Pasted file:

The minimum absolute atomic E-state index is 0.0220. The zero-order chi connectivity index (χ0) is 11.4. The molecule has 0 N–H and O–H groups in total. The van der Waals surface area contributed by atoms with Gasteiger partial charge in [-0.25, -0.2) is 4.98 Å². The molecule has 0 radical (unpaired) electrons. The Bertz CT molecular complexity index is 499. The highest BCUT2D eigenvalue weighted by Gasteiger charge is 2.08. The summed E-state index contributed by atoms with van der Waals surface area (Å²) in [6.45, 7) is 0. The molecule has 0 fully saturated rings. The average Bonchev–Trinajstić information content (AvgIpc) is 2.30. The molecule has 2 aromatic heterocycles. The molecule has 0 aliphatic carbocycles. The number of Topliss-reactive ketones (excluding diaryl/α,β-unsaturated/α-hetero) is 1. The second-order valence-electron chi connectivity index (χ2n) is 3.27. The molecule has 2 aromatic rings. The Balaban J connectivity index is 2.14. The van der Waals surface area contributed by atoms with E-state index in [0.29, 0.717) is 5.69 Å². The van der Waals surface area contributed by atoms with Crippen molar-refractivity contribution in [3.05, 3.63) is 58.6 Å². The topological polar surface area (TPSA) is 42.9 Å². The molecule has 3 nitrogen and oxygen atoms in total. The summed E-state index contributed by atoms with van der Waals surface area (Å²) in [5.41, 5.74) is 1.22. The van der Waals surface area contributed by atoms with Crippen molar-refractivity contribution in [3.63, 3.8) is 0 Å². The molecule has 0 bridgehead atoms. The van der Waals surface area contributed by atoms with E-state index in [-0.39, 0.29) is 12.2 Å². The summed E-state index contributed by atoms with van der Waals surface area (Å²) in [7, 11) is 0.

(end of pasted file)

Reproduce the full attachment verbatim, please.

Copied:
The minimum absolute atomic E-state index is 0.0220. The zero-order chi connectivity index (χ0) is 11.4. The molecule has 0 N–H and O–H groups in total. The van der Waals surface area contributed by atoms with Gasteiger partial charge in [-0.25, -0.2) is 4.98 Å². The molecule has 0 radical (unpaired) electrons. The Bertz CT molecular complexity index is 499. The highest BCUT2D eigenvalue weighted by Gasteiger charge is 2.08. The summed E-state index contributed by atoms with van der Waals surface area (Å²) in [6.45, 7) is 0. The molecule has 0 fully saturated rings. The average Bonchev–Trinajstić information content (AvgIpc) is 2.30. The molecule has 2 aromatic heterocycles. The molecule has 0 aliphatic carbocycles. The number of Topliss-reactive ketones (excluding diaryl/α,β-unsaturated/α-hetero) is 1. The second-order valence-electron chi connectivity index (χ2n) is 3.27. The molecule has 2 aromatic rings. The Balaban J connectivity index is 2.14. The van der Waals surface area contributed by atoms with E-state index in [0.29, 0.717) is 5.69 Å². The van der Waals surface area contributed by atoms with Crippen molar-refractivity contribution in [3.05, 3.63) is 58.6 Å². The topological polar surface area (TPSA) is 42.9 Å². The molecule has 3 nitrogen and oxygen atoms in total. The summed E-state index contributed by atoms with van der Waals surface area (Å²) in [5.41, 5.74) is 1.22. The van der Waals surface area contributed by atoms with Crippen molar-refractivity contribution in [3.63, 3.8) is 0 Å². The molecule has 0 bridgehead atoms. The van der Waals surface area contributed by atoms with E-state index in [-0.39, 0.29) is 12.2 Å². The summed E-state index contributed by atoms with van der Waals surface area (Å²) in [7, 11) is 0.